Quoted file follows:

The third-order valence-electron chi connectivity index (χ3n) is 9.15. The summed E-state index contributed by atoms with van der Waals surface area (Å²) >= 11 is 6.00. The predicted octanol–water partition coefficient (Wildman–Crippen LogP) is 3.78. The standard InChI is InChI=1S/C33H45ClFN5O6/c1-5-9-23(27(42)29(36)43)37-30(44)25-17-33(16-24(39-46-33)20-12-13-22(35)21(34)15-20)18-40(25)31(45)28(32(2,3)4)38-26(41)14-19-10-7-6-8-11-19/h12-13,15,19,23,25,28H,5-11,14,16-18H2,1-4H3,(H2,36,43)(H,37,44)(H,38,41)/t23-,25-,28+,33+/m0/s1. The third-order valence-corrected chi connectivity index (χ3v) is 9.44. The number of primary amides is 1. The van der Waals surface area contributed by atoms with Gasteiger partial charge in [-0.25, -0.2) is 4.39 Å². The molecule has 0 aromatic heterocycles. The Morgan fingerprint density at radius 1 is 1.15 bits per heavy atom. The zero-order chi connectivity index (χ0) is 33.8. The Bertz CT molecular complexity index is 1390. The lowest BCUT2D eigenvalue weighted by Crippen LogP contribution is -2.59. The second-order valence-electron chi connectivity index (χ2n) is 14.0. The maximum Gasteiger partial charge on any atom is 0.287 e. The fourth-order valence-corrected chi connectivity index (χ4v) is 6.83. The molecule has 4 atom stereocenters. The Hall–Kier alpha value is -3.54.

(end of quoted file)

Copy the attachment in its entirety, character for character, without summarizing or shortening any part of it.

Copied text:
The third-order valence-electron chi connectivity index (χ3n) is 9.15. The summed E-state index contributed by atoms with van der Waals surface area (Å²) >= 11 is 6.00. The predicted octanol–water partition coefficient (Wildman–Crippen LogP) is 3.78. The standard InChI is InChI=1S/C33H45ClFN5O6/c1-5-9-23(27(42)29(36)43)37-30(44)25-17-33(16-24(39-46-33)20-12-13-22(35)21(34)15-20)18-40(25)31(45)28(32(2,3)4)38-26(41)14-19-10-7-6-8-11-19/h12-13,15,19,23,25,28H,5-11,14,16-18H2,1-4H3,(H2,36,43)(H,37,44)(H,38,41)/t23-,25-,28+,33+/m0/s1. The third-order valence-corrected chi connectivity index (χ3v) is 9.44. The number of primary amides is 1. The van der Waals surface area contributed by atoms with Gasteiger partial charge in [-0.25, -0.2) is 4.39 Å². The molecule has 0 aromatic heterocycles. The Morgan fingerprint density at radius 1 is 1.15 bits per heavy atom. The zero-order chi connectivity index (χ0) is 33.8. The Bertz CT molecular complexity index is 1390. The lowest BCUT2D eigenvalue weighted by Crippen LogP contribution is -2.59. The second-order valence-electron chi connectivity index (χ2n) is 14.0. The maximum Gasteiger partial charge on any atom is 0.287 e. The fourth-order valence-corrected chi connectivity index (χ4v) is 6.83. The molecule has 4 atom stereocenters. The Hall–Kier alpha value is -3.54.